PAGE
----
You had both eyes wide open when you came into the world.
Your father tells it this way: Suspended between two worlds, halfway in and halfway out, you turned and looked him full in the face. He positioned his hands the way the midwife instructed, palms open, fingers spread wide, ready to catch you when you slipped from my body. Your dark, round eyes looking straight into his weren’t what he had planned for.
I remember that moment from a different viewpoint. I can feel my feet grinding into the sheets, my teeth clenched, and my eyes squeezed shut. I had a faint awareness of a scuffle happening, of someone strapping an oxygen mask to my face. I put so much effort into those final pushes that I had forgotten to save any breath for myself.
Midwife Cath Curtain busts some birth myths.
You’ve already heard these stories. The story you do not know is what happened two weeks before you arrived, when your entire universe was still my womb.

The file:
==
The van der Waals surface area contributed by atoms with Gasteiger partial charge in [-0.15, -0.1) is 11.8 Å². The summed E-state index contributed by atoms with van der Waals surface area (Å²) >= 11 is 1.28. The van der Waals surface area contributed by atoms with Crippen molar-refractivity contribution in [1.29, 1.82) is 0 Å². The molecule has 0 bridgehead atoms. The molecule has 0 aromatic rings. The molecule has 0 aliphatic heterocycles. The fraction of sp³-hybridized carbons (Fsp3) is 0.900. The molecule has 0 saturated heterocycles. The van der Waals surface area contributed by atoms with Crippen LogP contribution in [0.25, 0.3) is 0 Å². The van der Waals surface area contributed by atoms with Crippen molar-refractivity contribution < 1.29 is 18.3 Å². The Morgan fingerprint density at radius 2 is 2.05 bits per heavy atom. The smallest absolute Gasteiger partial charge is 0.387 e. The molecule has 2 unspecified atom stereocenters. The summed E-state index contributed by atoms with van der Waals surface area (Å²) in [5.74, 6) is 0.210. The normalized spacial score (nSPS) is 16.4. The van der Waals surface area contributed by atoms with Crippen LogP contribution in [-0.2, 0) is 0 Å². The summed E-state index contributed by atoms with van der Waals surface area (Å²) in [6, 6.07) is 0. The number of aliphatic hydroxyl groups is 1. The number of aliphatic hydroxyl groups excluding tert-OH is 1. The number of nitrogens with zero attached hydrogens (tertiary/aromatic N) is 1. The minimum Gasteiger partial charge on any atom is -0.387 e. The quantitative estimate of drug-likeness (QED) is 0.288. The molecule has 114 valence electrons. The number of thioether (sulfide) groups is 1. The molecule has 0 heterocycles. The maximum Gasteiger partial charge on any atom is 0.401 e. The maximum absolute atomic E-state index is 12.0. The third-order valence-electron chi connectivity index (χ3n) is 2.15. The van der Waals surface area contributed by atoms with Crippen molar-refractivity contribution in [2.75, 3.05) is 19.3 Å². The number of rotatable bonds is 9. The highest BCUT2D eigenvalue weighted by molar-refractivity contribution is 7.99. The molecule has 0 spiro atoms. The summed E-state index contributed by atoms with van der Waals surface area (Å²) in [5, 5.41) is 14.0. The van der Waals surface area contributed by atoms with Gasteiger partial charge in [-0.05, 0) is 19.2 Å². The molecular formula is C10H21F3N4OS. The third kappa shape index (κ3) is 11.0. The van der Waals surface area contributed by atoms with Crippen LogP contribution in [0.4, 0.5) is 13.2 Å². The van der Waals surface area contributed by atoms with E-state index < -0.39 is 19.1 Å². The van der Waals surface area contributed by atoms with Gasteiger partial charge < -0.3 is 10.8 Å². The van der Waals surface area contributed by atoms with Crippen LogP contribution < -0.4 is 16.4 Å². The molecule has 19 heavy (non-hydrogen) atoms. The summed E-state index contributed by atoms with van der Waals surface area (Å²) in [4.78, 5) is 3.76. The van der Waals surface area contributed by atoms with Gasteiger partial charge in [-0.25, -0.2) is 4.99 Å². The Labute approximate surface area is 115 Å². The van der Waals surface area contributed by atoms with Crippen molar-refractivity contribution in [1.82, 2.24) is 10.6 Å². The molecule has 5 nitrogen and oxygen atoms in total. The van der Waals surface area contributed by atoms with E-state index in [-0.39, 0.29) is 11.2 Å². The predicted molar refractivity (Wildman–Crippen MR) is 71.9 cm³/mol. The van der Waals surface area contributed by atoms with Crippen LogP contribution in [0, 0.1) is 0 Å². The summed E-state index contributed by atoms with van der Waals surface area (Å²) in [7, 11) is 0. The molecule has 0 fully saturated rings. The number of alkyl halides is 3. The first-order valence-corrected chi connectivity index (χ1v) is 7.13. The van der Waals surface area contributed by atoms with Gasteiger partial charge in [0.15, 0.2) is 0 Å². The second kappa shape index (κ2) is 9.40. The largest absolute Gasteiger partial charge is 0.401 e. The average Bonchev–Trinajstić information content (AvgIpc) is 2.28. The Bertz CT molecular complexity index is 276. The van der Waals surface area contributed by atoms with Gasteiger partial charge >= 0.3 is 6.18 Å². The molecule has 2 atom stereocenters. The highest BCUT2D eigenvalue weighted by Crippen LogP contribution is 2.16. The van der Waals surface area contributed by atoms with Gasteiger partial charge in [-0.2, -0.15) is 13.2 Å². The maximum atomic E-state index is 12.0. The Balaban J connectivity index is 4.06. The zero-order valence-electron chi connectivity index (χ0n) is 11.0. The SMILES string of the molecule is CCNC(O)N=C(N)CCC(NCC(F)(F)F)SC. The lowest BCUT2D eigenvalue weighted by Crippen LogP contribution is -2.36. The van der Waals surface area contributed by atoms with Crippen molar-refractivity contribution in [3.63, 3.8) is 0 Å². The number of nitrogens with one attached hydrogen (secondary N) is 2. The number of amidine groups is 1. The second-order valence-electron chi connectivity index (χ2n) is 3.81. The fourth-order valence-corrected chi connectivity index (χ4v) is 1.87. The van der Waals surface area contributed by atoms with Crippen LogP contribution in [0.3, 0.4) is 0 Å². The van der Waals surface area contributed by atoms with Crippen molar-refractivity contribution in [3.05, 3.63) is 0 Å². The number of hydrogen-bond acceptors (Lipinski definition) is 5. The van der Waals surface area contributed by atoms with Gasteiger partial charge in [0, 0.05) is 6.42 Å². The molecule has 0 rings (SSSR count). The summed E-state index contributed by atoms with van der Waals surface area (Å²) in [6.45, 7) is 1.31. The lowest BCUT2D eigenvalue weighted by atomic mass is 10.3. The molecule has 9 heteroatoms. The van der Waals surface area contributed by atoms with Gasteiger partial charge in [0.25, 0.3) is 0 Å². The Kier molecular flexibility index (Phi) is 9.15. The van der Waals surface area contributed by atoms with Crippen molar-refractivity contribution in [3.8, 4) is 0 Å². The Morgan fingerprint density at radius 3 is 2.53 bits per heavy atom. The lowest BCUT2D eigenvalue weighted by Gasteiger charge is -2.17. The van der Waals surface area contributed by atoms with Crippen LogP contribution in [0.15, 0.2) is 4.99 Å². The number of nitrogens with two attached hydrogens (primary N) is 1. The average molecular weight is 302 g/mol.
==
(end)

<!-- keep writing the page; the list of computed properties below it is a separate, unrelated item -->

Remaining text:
Since month six of pregnancy, I had been drawing up a careful blueprint for the day of your arrival. The birth books recommended mothers create a “Birth Plan” to present to medical professionals that guarantees the childbirth experience she wants.
I made my plan very clear. I wanted to eat, bathe, and walk around while in labor. I didn’t want any pain medication, not even Tylenol, and I definitely didn’t want an episiotomy (a last-minute surgical widening of the vaginal opening). I would rather be torn naturally than have to heal from a scalpel wound.
I’m sure she had approved hundreds of birth plans, but for some reason, on the day she saw mine, Beth exhaled long and slow.
I’m not sure what I expected from Beth, the midwife, when I delivered my birth plan to her in all of its large, 14-point font glory (because when things teeter off course, you want to make sure you’re seen). Beth was a well-known and highly referred midwife in our area and I wanted to impress her. If I’m honest, I hoped she would see the effort I put into my birth plan as a good indicator that I was worthy of being a mother. Even a high-five would have been nice.